How Technology Can Shape Everyday Life to Be Healthier

Woman rides her bike in a European looking city

We live in an age of smartphones, apps, Fitbits, smart watches and other gadgets that can be harnessed to help us become healthy. Since 2014, more than $16B has been invested in 800 startups in the “digital health” space. But what if the role for tech to improve health goes beyond getting us to change our behavior, to adhere to our medication regimens or to improve our care experiences? What if the role of tech runs deeper?

Join Lori Melichar and Steve Downs of the Robert Wood Johnson Foundation, as they lay out the case for tech to focus on changing the experience of daily lives at a fundamental level and then lead a group discussion to elicit hunches about the interplay of tech, life and health.


Steve Downs

Steve Downs is the Robert Wood Johnson Foundation’s chief technology and strategy officer. In this role, he focuses on the practice of program strategy and on the alignment of the Foundation’s technology strategy and operations with its organizational directions. RWJF’s pursuit of a Culture of Health requires an approach to strategy that is highly flexible and adaptive. In his current role, Downs works with his colleagues to institutionalize an approach to program strategy that is based on the integration of learning, co-creation, and reflection into the processes of strategy development and ongoing strategy assessment and adaptation.

Since being appointed chief technology and information officer in 2011, Downs’ goal has been to ensure that RWJF staff have the resources they need to practice philanthropy at the highest level. He has emphasized technology directions—namely mobility and social CRM—that encourage informal knowledge-sharing, data-informed decision-making, and peer-to-peer engagement.

Since joining RWJF in 2002, Downs’ career at RWJF has proceeded along two parallel paths: management and programming. Along his management path, he served as the first team leader of the RWJF Pioneer portfolio, helping to shape the portfolio’s direction and initial body of work. From 2007 to 2011, Downs served as the assistant vice president of the Health Group. In this position, he worked with the senior vice president of the Health Group to oversee the Foundation’s strategies and investments in the areas of childhood obesity, public health, tobacco control, and support for vulnerable populations. He also played a key role in helping to shape and articulate the Foundation’s vision for transitioning to a “Web 2.0” philanthropy, one based on values of openness, participation, and decentralization.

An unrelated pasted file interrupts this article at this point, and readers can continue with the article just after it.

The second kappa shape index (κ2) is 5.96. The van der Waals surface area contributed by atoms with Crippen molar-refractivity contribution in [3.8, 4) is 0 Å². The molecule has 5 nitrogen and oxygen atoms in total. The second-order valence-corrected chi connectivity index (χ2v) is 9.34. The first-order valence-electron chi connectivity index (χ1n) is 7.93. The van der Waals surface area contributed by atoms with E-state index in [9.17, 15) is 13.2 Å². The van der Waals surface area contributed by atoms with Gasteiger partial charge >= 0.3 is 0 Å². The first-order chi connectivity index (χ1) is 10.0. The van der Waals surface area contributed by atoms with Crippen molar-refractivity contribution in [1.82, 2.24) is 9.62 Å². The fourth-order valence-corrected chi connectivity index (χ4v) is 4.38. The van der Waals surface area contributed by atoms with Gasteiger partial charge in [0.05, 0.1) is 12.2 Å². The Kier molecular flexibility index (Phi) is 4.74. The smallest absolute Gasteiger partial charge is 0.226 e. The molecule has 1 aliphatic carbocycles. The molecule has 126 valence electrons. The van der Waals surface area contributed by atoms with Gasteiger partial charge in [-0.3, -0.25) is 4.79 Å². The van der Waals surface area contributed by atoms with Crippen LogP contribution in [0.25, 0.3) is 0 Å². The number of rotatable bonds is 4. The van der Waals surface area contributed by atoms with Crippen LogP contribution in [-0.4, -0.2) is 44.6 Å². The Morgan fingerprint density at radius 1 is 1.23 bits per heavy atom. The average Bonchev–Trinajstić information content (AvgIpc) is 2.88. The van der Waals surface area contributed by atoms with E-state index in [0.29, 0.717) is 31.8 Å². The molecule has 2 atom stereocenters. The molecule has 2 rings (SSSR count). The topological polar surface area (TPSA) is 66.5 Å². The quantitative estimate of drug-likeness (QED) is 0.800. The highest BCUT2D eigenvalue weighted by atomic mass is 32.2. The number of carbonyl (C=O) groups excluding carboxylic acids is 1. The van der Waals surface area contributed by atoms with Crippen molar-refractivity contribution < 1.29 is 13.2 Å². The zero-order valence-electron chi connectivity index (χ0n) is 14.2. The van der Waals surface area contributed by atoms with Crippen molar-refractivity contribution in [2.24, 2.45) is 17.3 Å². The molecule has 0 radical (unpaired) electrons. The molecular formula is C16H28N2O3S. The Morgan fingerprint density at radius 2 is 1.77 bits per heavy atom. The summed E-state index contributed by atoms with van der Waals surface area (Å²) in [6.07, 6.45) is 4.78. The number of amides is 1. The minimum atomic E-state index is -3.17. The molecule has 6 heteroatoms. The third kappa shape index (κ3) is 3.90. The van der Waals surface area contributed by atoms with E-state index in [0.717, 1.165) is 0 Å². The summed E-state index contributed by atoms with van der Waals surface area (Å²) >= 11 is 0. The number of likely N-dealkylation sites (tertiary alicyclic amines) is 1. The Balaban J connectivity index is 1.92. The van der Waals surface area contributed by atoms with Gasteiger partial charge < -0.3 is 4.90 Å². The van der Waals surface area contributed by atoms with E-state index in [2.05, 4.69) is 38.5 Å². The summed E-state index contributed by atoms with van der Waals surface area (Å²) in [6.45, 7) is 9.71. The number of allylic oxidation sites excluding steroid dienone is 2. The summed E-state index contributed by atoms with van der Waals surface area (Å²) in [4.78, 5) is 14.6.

Lori Melichar

Lori Melichar, a labor economist, is a director at the Foundation where for 5 years she has led a team focused on anticipating the future and discovering, exploring and learning from cutting edge ideas with the potential to help create a Culture of Health. She is also the host of the Foundation’s Pioneering Ideas podcast.

Previously at the Foundation, Melichar managed several programs to focus a broad research community on studies to improve health and health care policy and practice, and was a key driver of efforts to advance the science of quality improvement (QI) research and evaluation. Prior to joining the Foundation in 2002, she served with the National Institutes of Child Health and Development and the Demography of Inequality initiative at the University of Maryland Center on Population, Gender and Inequality. Melichar also worked at Pfizer Pharmaceuticals as a consultant and economic policy analyst and at the Project Hope Center for Health Affairs.

She holds a PhD and MA in economics from the University of Maryland at College Park and a BA in economics from Swarthmore College in Pennsylvania. An Oklahoma native, Melichar resides in New York City with her husband and three children.